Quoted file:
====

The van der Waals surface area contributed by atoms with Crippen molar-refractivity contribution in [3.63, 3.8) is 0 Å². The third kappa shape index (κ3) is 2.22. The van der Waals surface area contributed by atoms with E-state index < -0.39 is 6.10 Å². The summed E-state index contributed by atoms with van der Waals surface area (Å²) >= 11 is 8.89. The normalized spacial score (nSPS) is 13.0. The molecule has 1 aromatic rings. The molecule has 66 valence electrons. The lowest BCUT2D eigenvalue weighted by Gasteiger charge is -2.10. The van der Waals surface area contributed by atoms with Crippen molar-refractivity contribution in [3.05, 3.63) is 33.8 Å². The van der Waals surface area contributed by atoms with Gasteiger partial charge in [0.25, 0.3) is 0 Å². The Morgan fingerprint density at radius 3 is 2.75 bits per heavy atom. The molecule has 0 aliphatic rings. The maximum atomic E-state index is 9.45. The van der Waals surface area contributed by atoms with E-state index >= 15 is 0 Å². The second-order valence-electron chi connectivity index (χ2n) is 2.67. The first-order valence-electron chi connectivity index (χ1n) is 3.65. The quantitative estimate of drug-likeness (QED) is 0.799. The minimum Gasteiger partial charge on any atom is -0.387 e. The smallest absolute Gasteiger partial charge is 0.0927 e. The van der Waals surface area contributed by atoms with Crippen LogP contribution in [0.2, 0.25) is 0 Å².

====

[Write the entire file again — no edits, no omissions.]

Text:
The van der Waals surface area contributed by atoms with Crippen molar-refractivity contribution in [3.63, 3.8) is 0 Å². The third kappa shape index (κ3) is 2.22. The van der Waals surface area contributed by atoms with E-state index < -0.39 is 6.10 Å². The summed E-state index contributed by atoms with van der Waals surface area (Å²) >= 11 is 8.89. The normalized spacial score (nSPS) is 13.0. The molecule has 1 aromatic rings. The molecule has 66 valence electrons. The lowest BCUT2D eigenvalue weighted by Gasteiger charge is -2.10. The van der Waals surface area contributed by atoms with Crippen molar-refractivity contribution in [3.05, 3.63) is 33.8 Å². The van der Waals surface area contributed by atoms with Gasteiger partial charge in [0.25, 0.3) is 0 Å². The Morgan fingerprint density at radius 3 is 2.75 bits per heavy atom. The molecule has 0 aliphatic rings. The maximum atomic E-state index is 9.45. The van der Waals surface area contributed by atoms with E-state index >= 15 is 0 Å². The second-order valence-electron chi connectivity index (χ2n) is 2.67. The first-order valence-electron chi connectivity index (χ1n) is 3.65. The quantitative estimate of drug-likeness (QED) is 0.799. The minimum Gasteiger partial charge on any atom is -0.387 e. The smallest absolute Gasteiger partial charge is 0.0927 e. The van der Waals surface area contributed by atoms with Crippen LogP contribution in [0.2, 0.25) is 0 Å².